Contents by Chapter
PART I. INTRODUCTION
Chapter 1. What is a Philosophy?
1.1 A Definition of Philosophy
1.2 What is Rationality?
1.3 Why Study Multicultural Philosophy?
1.4 Does Philosophy Bake Bread?
Bertrand Russell: On the Value of Philosophy
1.5 Reading Philosophy
PART II ETHICS
Chapter 2. How Should One Live?
2.2 The Buddha and the Middle Way
The Buddha: The Four Noble Truths
Walpola Rahula: The Fourth Noble Truth
2.3 Confucius and the Life of Virtue
D.C. Lau: Confucius and Moral Character
2.4 Socrates on Living the Examined Life
Plato: The Apology
2.5 Aristotle on Happiness and the Life of Moderation
Aristotle: Nicomachean Ethics
2.6 The Song of God
2.7 Does Life Have Meaning?
Daniel Kolak and Raymond Martin: Meaning
Chapter 3. How Can I Know What Is Right?
3.2 Kant and the Categorical Imperative
Immanuel Kant: Groundwork of the Metaphysics of Morals
John Stuart Mill: What Utilitarianism Is
3.4 Revaluation of Values.
Frederich Nietzsche: Beyond Good and Evil
On the Genealogy of Morality
3.4 Care versus Rights
Joy Koerger-Mappes: The Ethic of Care vis-à-vis the Ethic of Rights
3.6 Moral Relativism
David Wong: Relativism
Chapter 4. What Makes a Society Just?
4.2 God and Justice
Majid Khadduri: The Islamic Conception of Justice
4.3 Capitalism and Exploitation
Karl Marx and Friedrich Engels: Manifesto of the Communist Party
4.4 The Original Position
John Rawls: A Theory of Justice
4.5 Our Obligation to the State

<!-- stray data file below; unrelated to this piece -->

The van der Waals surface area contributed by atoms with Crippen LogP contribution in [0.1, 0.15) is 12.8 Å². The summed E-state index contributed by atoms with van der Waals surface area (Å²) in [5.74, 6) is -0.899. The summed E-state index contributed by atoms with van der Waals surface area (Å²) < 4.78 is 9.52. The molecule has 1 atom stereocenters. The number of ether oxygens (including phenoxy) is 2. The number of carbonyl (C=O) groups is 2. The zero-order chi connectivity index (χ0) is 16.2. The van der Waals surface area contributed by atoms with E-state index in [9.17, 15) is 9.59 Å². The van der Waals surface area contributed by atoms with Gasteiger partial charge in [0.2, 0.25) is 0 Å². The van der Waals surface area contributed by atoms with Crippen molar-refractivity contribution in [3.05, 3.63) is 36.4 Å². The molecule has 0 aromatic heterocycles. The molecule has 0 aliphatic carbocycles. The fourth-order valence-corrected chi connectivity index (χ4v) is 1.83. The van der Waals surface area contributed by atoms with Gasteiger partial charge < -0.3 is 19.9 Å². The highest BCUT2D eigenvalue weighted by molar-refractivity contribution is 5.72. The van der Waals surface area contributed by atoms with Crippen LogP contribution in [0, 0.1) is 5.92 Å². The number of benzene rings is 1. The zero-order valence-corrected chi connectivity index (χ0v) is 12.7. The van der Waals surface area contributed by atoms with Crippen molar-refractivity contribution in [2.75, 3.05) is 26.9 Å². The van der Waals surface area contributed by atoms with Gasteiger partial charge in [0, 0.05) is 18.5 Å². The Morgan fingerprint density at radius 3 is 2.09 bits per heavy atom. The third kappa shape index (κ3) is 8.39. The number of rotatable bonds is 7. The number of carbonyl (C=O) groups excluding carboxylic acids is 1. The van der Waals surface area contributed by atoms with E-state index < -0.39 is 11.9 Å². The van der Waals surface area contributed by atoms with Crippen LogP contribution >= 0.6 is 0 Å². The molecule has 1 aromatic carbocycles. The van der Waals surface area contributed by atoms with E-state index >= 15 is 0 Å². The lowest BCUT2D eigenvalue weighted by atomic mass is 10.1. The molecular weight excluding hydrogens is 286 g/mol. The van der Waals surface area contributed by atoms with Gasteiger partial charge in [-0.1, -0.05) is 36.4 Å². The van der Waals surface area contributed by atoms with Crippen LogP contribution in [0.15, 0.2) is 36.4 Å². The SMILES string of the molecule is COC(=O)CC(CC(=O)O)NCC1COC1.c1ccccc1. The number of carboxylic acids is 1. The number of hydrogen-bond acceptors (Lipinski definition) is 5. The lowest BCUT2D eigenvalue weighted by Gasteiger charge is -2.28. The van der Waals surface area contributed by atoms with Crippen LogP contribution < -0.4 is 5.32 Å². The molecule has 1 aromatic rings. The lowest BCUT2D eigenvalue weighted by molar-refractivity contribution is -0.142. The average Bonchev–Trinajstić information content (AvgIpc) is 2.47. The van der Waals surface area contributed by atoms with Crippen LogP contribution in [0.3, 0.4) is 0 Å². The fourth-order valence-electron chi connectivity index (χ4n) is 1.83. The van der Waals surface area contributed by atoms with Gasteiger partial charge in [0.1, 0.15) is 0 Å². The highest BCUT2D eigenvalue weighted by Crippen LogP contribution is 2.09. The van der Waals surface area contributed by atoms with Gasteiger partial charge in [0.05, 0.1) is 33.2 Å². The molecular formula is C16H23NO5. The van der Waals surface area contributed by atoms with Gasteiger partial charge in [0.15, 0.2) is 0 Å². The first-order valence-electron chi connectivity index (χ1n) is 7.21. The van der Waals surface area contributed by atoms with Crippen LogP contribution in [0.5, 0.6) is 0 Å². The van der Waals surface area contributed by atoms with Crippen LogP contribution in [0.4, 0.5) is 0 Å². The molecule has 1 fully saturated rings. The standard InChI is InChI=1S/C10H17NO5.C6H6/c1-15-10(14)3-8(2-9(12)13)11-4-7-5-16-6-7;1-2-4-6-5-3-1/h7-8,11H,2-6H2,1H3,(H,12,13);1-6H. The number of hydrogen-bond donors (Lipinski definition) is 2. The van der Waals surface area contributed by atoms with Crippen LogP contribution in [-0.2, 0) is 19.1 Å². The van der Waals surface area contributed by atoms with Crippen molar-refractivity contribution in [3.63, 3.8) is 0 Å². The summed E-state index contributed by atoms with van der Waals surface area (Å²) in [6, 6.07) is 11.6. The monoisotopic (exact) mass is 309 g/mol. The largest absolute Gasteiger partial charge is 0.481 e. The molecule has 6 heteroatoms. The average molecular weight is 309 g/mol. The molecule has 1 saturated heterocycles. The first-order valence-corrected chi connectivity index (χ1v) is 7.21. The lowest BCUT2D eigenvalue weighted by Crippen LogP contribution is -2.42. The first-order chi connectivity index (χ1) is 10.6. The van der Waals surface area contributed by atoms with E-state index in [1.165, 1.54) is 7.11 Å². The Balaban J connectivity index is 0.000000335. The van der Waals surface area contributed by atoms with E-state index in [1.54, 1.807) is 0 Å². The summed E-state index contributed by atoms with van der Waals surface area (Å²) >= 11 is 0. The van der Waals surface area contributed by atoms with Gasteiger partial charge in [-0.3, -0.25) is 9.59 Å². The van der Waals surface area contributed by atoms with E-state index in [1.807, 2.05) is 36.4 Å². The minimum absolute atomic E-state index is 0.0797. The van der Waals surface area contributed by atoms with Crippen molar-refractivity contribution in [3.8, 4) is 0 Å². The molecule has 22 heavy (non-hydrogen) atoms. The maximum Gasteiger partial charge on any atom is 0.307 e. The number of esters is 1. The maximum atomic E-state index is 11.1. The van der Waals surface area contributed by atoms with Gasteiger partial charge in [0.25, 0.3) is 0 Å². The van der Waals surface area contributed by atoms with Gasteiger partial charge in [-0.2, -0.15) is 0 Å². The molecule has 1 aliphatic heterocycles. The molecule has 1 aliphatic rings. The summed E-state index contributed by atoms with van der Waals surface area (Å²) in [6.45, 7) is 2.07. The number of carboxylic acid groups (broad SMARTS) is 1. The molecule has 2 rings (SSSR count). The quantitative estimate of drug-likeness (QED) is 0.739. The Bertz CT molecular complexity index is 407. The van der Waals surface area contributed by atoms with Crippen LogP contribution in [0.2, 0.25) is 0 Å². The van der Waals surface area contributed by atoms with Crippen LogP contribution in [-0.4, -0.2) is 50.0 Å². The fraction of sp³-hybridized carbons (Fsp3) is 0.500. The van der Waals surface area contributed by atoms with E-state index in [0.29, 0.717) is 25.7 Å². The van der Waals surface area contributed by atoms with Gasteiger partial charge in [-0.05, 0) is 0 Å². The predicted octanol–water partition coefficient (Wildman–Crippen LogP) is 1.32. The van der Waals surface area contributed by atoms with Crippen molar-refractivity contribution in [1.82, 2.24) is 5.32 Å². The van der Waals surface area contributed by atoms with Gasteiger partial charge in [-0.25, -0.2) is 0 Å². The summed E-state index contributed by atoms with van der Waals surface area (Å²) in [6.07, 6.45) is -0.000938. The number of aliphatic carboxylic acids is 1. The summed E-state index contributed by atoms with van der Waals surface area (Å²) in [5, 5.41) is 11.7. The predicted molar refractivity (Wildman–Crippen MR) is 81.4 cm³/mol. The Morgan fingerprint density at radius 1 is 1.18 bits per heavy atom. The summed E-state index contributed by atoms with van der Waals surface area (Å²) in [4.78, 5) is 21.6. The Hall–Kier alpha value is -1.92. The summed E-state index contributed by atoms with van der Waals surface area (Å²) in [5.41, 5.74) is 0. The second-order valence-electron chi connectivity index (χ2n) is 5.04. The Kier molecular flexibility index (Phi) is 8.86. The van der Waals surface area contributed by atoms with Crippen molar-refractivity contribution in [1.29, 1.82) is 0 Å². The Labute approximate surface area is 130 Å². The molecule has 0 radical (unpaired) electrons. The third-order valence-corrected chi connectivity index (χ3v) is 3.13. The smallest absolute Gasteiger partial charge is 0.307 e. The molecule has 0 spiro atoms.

4.6 Civil Disobedience
Martin Luther King, Jr.: Letter from Birmingham Jail
4.7. Sovereignty and Justice: An Indigenist’s Viewpoint
Ward Churchill: Perversion of Justice
Chapter 5 Is Justice for All, Possible?
5.2 Universal Human Rights
Rene’ Trujillo: Human Rights in the Age of Discovery”
United Nations Universal Declaration of Human Rights
5.3 Racism and Feminism
bell hooks: Ain’t I a Woman
5.4 Globalization and Justice
Benjamin R. Barber: Jihad vs McWorld
5.5 Terrorism and Mortality
Bat-Ami Bar On: Why Terrorism Is Morally Problematic
5.6 Justice and the Land
Aldo Leopold: The Land Ethic
PART III EPISTEMOLOGY
Chapter 6 Is Knowledge Possible?
6.2 Sufi Mysticism
Al-Ghazali: Deliverance from Error
6.3 Is Certainty Possible?
Rene’ Descartes: Meditations I and II
6.4 Empiricism and Limited Skepticism
David Hume: An Enquiry Concerning Human Understanding
6.5 Should We Believe Beyond the Evidence?
William K. Clifford: The Ethics of Belief
William James: The Will to Believe
6.6 Classical Indian Epistemology
D.M. Datta: Knowledge and the Methods of Knowledge
6.7 Afrocentric Feminist Epistemology